Oxfam's desired outcomes are that people living in poverty will:

Other corporate aims and change objectives articulate rights to social services, "the right to life and security" and various forms of social equity. In any given programme, Oxfam endeavours to address at least three of its corporate aims, with "saving lives" being a common thread in all its programmes and a way to link humanitarian support during crisis situations with longer-term development.

Types of activity

Since 1993, Oxfam Great Britain has employed the SL approach both in formulating overall aims and in improving project strategies. In the former area, the approach has helped articulate the need for assisting deprived people in gaining better access to and more control over productive resources, strengthening their position in markets, and ensuring that these improvements are structural rather than temporary. In the latter area the approach has been used to formulate inclusive and participatory projects and to assess their impact on livelihoods, the environment and social relations.

Like CARE, Oxfam is becoming increasingly involved in issues relating to macro-micro links, policy and advocacy. It expects this type of work to expand in the future.

Operationalizing the approach

Oxfam has used elements of Chambers & Conway's original sustainable livelihoods framework as a kind of checklist in project appraisal, planning and review. It makes use, at least semi-formally (there are no "established rules"), of a framework similar to the DFID framework (Figure 4). This similarity partly reflects the cooperation between the two agencies in developing operational ideas about SL approaches.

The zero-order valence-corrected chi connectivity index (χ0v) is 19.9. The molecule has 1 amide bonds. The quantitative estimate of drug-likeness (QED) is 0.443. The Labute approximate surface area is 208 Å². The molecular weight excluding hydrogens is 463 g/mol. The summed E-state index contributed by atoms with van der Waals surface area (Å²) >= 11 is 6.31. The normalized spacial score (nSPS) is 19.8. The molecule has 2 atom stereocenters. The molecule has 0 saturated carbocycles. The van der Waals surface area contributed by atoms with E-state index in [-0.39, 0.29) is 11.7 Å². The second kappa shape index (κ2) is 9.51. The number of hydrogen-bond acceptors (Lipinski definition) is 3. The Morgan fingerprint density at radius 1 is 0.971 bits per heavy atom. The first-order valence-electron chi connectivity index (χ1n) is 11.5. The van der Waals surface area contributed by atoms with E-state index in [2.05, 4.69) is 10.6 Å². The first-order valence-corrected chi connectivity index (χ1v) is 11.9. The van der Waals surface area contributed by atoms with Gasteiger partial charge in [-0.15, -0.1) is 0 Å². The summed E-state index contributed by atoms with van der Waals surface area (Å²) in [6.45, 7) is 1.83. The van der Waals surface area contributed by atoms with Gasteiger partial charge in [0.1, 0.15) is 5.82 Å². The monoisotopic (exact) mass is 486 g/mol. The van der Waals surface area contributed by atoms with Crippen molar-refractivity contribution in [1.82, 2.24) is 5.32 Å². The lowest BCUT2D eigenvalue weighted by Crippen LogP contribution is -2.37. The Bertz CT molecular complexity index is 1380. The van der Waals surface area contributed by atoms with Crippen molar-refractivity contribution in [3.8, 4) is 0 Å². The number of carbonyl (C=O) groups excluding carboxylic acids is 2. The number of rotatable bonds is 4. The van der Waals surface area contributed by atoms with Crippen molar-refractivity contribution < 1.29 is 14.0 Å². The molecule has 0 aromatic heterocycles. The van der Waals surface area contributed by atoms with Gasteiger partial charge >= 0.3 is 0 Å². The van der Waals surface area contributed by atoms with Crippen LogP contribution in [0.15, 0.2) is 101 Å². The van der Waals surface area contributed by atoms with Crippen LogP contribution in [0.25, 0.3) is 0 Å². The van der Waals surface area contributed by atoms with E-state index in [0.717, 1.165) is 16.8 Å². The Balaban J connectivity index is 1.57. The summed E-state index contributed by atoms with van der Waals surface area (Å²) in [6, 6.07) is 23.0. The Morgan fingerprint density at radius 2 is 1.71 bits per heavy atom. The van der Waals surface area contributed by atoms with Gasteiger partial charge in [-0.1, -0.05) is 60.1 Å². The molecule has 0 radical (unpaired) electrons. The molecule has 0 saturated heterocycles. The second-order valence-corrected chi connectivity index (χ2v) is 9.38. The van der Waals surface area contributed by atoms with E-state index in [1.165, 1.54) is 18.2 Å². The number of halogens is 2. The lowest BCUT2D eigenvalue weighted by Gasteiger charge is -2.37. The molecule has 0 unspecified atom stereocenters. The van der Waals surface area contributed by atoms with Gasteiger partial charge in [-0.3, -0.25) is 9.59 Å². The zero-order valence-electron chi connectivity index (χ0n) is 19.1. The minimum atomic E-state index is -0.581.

Oxfam's SL framework

Since 1993, Oxfam has trained staff and partner staff from about 12 country programmes in workshops on what "sustainable livelihoods" can mean (strongly based on Chambers & Conway), the use of checklists borrowed from environmental screening (i.e. an early stage of environmental impact assessment) and participatory approaches to appraisal and project review. These workshops have demonstrated that in order to operationalize the SL approach it is necessary to combine some conceptual analysis with a range of existing project management and analytical tools, including participatory rural appraisal (PRA). The workshop reports were communicated and distributed widely and influenced training in other countries. As a result, new initiatives have been adopted and analysis has improved within projects and programmes. However, it is too early to draw any conclusions about the effect this might have on livelihoods.

Oxfam has also launched the platform Exchanging Livelihoods (1994 onwards) for learning about approaches to livelihood improvement and environmental management. This inexpensive, non-glossy internal series of documents brings together collections of experiences, ideas and achievements of country programmes in the livelihoods area. It is written by staff (or edited from their materials) and widely distributed to staff and partners, in three languages.

Lessons learned so far

Current learning by Oxfam includes:

Key publications

Eade, D. & Williams, S. eds. 1995. Oxfam handbook for development and relief. Oxford, Oxfam.

Oxfam GB. 1994, 1995, 1997, 1999. "Exchanging livelihoods" (pilot edition, urban edition, food security edition, natural resources edition). Unpublished collection of case studies. Policy Department. Oxford, Oxfam.


Koos Neefjes (Policy Adviser, Environment and Development): [email protected]


Within UNDP the sustainable livelihoods agenda is part of the overall sustainable human development (SHD) mandate that the organization adopted in 1995. This includes poverty eradication, employment and sustainable livelihoods, gender, protection, regeneration of the environment and governance. In this context, the SL approach is one way of achieving poverty reduction, though there are other strategies being pursued within the organization (e.g. macroeconomic growth, community development, community-based natural resource management).